4 Feb:  Two Gadwall were in the boat slip at the Ford Rouge Plant; this is only the second Dearborn record for this species.  The Ruddy Duck and Pied-billed Grebe remain there are well.  Pine Siskins are still with the goldfinch around Fairlane Lake, and the Fox Sparrow is still in the Craves yard.

January 2000:

23 Jan:  A female Northern Harrier along the Rouge channel provides our first winter record.  A Northern Shrike was also found in the same area.

17 Jan:  Things have certainly been quiet.  One to five Pine Siskins have been seen consistently feeding with goldfinch in the alders around the lake.  Today a male Yellow-bellied Sapsucker was found, along with a single Yellow-rumped Warbler. The Fox Sparrow continues in the Craves yard.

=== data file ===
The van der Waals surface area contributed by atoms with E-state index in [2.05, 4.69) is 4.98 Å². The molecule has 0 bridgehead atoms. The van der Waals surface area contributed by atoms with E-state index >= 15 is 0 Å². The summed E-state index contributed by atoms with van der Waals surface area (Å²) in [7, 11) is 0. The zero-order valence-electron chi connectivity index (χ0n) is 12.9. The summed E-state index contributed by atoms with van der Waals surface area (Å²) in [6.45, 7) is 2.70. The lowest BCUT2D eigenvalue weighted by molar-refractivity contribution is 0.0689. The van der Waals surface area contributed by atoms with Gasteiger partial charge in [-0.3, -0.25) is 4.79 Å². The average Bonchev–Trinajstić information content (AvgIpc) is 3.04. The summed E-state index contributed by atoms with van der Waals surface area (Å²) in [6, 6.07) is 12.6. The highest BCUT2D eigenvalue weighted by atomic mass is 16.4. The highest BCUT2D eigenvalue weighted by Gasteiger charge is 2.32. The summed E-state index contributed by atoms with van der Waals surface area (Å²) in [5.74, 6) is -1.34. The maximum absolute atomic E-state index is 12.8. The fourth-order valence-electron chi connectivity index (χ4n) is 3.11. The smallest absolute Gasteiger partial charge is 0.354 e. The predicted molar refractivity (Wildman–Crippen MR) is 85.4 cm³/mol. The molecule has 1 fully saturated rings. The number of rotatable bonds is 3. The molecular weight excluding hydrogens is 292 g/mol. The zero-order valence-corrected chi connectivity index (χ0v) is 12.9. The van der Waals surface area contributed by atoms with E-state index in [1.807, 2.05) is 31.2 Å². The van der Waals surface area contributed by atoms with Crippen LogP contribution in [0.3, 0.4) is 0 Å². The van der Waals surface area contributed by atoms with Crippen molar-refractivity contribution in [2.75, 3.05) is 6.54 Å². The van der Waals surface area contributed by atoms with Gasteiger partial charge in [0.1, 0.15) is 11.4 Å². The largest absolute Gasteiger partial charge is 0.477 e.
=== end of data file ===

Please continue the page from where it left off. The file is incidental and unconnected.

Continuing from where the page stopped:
1 Jan:  The Dearborn portion of the Detroit River Christmas Bird Count today tallied 45 species, including 5 Pine Siskins along Fairlane Lake.  Interesting waterfowl at the Ford Rouge Plant included Ruddy Duck, Lesser Scaup, and Pied-billed Grebe.  Two Black-crowned Night-herons were also found.